A young man — not yet 25 — recently wrote me, “The context of my life has been pretty shitty, but my life itself has been pretty good.  The conflicts are real.  The troubles are real.  I have absolutely no confidence regarding the future.  But consider the last century or two or ten. Hasn’t confidence in a specific future always been an illusion? Conflict is perpetual and troubles have been as bad or worse. There is no sense of certainty deluding me.   The way ahead will be tough, but one way or the other I’m going to walk it.  Might as well do it with as much creativity, care, and courage as I can muster.”

The young man points to the Y2K threat, 9/11, fear of terrorism, oppression in Darfur, poverty in Washington DC, the wars in Iraq and Afghanistan, catastrophe in Haiti, and economic contraction as dominating his perception of the exterior world.

Yet he faces forward and intends to make his way.  What were we saying about resilience as the essential capability?

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4 Comments »

Comment by William R. Cumming

October 7, 2011 @ 7:23 am

Well just as Freud and Jung have given way to modern chemistry, the traditional world has largely given way to a modern technological and globalized world. Yet because all sense the fragility of that world system given the reproductive ability of the human race, the traditional world holds appeal still as more stable.

I would argue that given trends the outcome not much in doubt. We (humans) will pollute ourselves to death and perhaps that of the earth as a life support mechanism for oxygen breathing carbon forms, if not through weaponry, through overpopulation, and other environmental disasters.

Yes we better start looking for other habitable planets. That is unless voices of reason are given more power in the current political systems of the earth. 2012 Presidential elections might well be a useful marker for USA from that standpoint. I look at Clean and Green issues as key markers for modern society.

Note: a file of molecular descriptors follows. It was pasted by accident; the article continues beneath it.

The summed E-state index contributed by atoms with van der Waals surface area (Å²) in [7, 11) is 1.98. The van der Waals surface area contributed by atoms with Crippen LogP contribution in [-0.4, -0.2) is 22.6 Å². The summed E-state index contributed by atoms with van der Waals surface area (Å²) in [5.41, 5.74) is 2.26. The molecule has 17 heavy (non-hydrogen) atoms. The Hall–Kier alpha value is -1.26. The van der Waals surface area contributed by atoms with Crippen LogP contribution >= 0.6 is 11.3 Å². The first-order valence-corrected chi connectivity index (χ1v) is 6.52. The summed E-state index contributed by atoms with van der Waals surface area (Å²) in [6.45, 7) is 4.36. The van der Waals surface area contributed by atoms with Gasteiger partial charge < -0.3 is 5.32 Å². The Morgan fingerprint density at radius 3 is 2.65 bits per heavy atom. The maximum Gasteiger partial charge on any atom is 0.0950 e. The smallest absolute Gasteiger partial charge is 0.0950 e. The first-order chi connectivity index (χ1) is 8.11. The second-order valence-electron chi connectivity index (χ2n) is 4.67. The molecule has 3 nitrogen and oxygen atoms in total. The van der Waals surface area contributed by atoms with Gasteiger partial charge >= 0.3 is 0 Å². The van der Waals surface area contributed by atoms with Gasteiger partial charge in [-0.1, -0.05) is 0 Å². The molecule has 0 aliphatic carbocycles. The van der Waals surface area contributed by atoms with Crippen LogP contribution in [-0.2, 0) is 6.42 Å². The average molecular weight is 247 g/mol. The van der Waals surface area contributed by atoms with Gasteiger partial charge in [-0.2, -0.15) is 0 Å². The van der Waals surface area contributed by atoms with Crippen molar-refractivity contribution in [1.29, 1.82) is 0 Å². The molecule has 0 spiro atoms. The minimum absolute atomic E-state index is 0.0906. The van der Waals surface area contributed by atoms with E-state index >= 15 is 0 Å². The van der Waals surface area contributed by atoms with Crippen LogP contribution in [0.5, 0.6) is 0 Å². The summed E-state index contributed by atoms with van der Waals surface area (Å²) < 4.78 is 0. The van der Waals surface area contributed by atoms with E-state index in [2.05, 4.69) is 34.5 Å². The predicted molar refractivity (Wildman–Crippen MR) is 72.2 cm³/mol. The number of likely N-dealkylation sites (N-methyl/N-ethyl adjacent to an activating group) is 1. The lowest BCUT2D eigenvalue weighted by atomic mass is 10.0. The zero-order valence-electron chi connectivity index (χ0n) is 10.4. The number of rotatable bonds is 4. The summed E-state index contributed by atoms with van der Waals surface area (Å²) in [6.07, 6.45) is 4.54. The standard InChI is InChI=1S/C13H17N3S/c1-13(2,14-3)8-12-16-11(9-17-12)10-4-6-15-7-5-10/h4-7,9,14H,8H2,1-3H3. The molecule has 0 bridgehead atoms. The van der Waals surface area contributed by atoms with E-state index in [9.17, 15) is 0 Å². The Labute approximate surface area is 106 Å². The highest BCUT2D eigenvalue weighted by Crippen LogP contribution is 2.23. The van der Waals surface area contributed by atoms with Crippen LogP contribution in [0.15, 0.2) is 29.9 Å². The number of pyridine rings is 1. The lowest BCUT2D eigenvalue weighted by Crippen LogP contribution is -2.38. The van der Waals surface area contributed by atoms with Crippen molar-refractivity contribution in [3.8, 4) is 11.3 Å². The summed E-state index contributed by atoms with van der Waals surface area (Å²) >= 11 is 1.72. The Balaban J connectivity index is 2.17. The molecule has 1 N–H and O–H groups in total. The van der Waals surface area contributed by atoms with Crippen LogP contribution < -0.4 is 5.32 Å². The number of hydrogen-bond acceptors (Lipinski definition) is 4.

As Jared Diamond in his book “Collapse of Civilizations” writes “what was the person chopping down the very last tree on EASTER ISLAND thinking”?

Comment by Philip J. Palin

October 7, 2011 @ 8:27 am

Bill, I am not — yet — as pessimistic. Humanity has not yet evolved the skills necessary to effectively prevent and mitigate. But we remain pretty good in a pinch… as we see again and again in the vast majority of most disasters.

Diamond’s examples are especially compelling. He makes a strong case regarding the dangers of physical, social, cultural isolation. Diamond also points to successful long-term survivors: Japan, Tonga, Tikopia, the New Guinea Highlands, and several European cases.

What the survivors seemed to share with the young man who wrote me is a realism regarding context, some meaningful self-awareness, and a readiness to move forward, create, and care for others. My bet is with him.

Comment by William R. Cumming

October 7, 2011 @ 8:59 am

Actually the four “nation-states” you mention have had a rough last few years since Diamond published and remains to be seen if the represent “successful civilizations”! At least IMO.

Is the USA a civilization? Are we fully part of WESTERN civilization? Is there a civilization known as “Christendom”? What are the civilizations that Dr. Samuel Huntingdon spoke of in his book the “Clash of Civilizations”? He certainly was NOT addressing individual NATION STATES! Again IMO! Is Islam a “civilization” why or why not? It is a culture and religion IMO but not a “civilization”!

Comment by The Clarity Of Biblical Scripture....

October 10, 2011 @ 5:44 pm

The future is clearly described by Biblical scripture and maybe it is time the Bible becomes the No#1 best seller….for despite the political and economic empty “rhetoric” it is inevitable that We will face War once again and here on Main Street USA, we need to demand from those we “entrust” to lead that our beloved Republic be ready and We as a Judeo-Christan nation are not….God Bless us all!

Say your prayers for the intel folks and our military personnel and whatever We can do to support them and assure ships, planes and equipment are updated and prepared….

Christopher Tingus
PO Box 1612
Harwich, MA 02645
chris.tingus@gmail.com